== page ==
The study of the neurobiological basis of these behavioral features, as well as the main characteristic of eating disorders — impaired appetite — has not yet led to a clear understanding of the nature of the disease. Probably, in eating disorders, something is wrong with the connections of the frontal lobes and the striatum. Anorexia is characterized by a decrease in the activity of the striatum, amygdala and hippocampus simultaneously with an increase in the activity of the prefrontal cortex. There is a certain defect in the neural networks associated with appetite and the idea of your own body. Due to a breakdown in the striatum, the body does not respond correctly to food. With bulimia and overeating, motivation is uncontrollably accelerated, and with anorexia it slows down. The body is represented in the parietal cortex. Apparently, there is also some kind of disorder. Abnormalities in this region of the brain are indicated by the fact that people with anorexia do not realize the severity of the disease, just like neurological patients who have damaged the parietal cortex.

Structural and functional changes were also found in the patients ‘ orbitofrontal cortex — the brain structure responsible for feeling full. Also, in anorexia, there is a violation of the islet — the primary cortical center of taste perception.

In General, the brain in anorexia is reduced in volume. The increase in the ventricles and the volume of cerebrospinal fluid makes it look like the brain of people with symptoms of addiction. After the restoration of nutrition, the volume of gray and white matter, as well as cerebrospinal fluid, usually returns to normal.

The combination of anomalies in two neural networks is fundamentally important in eating disorders. The work of cognitive networks in the frontal cortex is incorrectly configured, and at the same time, stability in the system responsible for understanding and implementing the basic needs of the body is lost. This system should ideally form a suitable affective experience when in contact with a stimulus (an attraction to food). At a higher level in the brain structure, neural networks are involved in the planning process (determining the appropriate amount of food). The ensemble of the two systems in eating disorders acts uncoordinated. The fact that these disorders are not some kind of “scars” from malnutrition, proves the discovery of the same features in relatives who do not suffer from eating disorders. Consequently, eating disorders grow on the Foundation of a genetic predisposition.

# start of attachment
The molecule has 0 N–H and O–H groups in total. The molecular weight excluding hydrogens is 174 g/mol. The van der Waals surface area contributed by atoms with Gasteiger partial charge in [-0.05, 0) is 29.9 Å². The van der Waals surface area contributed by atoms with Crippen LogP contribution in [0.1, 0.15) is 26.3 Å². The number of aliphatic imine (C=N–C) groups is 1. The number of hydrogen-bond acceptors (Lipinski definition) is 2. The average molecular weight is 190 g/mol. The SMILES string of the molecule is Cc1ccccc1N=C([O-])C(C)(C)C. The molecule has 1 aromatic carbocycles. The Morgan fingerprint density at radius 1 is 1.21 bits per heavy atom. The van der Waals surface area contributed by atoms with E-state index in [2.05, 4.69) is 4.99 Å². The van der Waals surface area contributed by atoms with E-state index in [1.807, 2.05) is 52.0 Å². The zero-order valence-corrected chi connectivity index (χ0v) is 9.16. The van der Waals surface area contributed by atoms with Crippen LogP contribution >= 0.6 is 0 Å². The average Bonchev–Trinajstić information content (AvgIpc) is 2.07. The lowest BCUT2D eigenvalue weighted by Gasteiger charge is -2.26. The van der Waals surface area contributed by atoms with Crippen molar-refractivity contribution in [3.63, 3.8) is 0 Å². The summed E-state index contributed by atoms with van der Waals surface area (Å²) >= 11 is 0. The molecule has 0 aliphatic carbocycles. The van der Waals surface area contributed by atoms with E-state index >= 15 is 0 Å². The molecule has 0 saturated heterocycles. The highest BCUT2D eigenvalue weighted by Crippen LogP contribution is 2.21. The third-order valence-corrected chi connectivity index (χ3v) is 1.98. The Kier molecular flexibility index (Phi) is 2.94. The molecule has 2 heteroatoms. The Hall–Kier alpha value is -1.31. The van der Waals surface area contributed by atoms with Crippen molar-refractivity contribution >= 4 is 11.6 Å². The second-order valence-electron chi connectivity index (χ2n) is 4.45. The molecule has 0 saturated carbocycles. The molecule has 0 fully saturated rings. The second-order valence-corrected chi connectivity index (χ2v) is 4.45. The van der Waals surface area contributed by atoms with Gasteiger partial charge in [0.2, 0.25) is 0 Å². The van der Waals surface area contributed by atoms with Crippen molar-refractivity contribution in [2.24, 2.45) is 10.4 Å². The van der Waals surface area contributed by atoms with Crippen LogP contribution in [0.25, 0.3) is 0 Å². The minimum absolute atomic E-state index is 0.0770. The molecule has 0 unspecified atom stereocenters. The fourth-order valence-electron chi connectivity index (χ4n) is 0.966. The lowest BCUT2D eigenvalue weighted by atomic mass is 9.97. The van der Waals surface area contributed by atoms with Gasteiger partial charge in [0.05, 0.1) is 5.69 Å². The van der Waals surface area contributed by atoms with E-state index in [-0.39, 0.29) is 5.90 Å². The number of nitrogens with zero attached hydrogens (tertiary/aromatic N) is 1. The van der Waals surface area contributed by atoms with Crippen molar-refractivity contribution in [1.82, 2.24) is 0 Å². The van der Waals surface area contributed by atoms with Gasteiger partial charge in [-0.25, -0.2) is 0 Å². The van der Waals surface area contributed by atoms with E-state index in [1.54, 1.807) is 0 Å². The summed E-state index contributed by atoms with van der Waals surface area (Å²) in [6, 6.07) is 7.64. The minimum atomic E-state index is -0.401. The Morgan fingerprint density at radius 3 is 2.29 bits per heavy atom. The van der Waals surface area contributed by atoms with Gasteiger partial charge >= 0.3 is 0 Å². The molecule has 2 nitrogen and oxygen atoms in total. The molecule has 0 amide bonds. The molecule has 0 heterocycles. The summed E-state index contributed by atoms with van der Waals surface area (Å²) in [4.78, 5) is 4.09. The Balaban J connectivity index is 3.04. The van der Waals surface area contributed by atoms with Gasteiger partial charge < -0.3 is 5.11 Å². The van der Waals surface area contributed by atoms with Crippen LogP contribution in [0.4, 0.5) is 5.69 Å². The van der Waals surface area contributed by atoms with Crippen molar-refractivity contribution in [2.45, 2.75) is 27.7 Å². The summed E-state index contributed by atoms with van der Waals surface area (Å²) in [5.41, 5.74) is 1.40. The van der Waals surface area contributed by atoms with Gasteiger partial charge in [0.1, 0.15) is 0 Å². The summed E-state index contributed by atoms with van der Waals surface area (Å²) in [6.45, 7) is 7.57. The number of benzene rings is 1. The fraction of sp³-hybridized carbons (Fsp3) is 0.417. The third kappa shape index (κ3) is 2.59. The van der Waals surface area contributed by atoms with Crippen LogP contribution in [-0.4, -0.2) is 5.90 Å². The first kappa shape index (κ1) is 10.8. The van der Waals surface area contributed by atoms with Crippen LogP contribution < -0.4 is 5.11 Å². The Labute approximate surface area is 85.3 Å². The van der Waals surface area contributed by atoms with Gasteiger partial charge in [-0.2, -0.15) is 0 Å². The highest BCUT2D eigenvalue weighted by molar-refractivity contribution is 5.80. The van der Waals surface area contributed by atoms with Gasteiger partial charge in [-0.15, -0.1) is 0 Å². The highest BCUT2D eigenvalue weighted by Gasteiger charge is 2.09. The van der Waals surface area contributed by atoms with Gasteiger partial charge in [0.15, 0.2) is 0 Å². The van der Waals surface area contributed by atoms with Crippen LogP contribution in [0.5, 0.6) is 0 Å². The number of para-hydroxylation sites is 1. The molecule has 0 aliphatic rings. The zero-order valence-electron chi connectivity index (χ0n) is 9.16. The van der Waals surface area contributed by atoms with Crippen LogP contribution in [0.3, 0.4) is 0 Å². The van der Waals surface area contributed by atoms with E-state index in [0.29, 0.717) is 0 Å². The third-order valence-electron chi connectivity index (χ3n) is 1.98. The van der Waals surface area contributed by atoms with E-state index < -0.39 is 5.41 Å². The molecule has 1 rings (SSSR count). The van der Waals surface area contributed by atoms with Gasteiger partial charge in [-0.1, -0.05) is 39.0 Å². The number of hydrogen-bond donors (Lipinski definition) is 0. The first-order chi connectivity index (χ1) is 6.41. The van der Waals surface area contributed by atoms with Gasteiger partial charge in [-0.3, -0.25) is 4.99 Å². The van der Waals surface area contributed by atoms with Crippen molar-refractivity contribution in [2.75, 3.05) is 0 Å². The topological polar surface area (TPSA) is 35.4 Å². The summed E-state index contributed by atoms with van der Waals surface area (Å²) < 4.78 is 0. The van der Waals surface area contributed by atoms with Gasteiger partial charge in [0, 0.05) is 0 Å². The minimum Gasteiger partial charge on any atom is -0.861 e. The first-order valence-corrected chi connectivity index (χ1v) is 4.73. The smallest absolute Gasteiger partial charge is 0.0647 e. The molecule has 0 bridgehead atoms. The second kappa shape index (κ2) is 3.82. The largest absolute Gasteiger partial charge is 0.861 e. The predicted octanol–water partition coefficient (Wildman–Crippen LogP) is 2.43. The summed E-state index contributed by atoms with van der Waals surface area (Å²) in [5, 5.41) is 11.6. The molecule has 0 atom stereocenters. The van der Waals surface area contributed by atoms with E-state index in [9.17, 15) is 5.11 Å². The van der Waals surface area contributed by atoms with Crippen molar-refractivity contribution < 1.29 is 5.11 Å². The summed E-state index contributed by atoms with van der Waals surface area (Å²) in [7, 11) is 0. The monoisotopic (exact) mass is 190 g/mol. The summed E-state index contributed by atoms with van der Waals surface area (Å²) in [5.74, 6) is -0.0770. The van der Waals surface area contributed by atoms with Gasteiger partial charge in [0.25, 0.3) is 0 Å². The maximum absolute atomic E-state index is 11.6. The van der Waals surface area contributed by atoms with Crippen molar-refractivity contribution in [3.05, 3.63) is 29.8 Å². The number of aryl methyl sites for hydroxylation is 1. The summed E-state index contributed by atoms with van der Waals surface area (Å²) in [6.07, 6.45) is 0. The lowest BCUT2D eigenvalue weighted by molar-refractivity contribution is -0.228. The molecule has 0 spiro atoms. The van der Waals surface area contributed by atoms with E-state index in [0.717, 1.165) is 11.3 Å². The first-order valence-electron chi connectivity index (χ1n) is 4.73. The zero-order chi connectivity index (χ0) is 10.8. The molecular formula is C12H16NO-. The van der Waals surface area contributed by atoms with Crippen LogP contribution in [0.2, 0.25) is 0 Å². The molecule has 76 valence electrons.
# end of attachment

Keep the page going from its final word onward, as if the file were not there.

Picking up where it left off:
In the study of neurotransmission in eating disorders, as often happens in modern psychiatry, serotonin and dopamine came to the fore. With serotonin, something similar to what is observed in sufferers of anxiety disorders. The lack of effectiveness of serotonin antidepressants is explained by the fact that serotonin synthesis is reduced in anorexia, and the effect of modern serotonin antidepressants depends on the amount of serotonin released into the space between nerve cells. In other words, antidepressants simply don’t have enough serotonin to accumulate.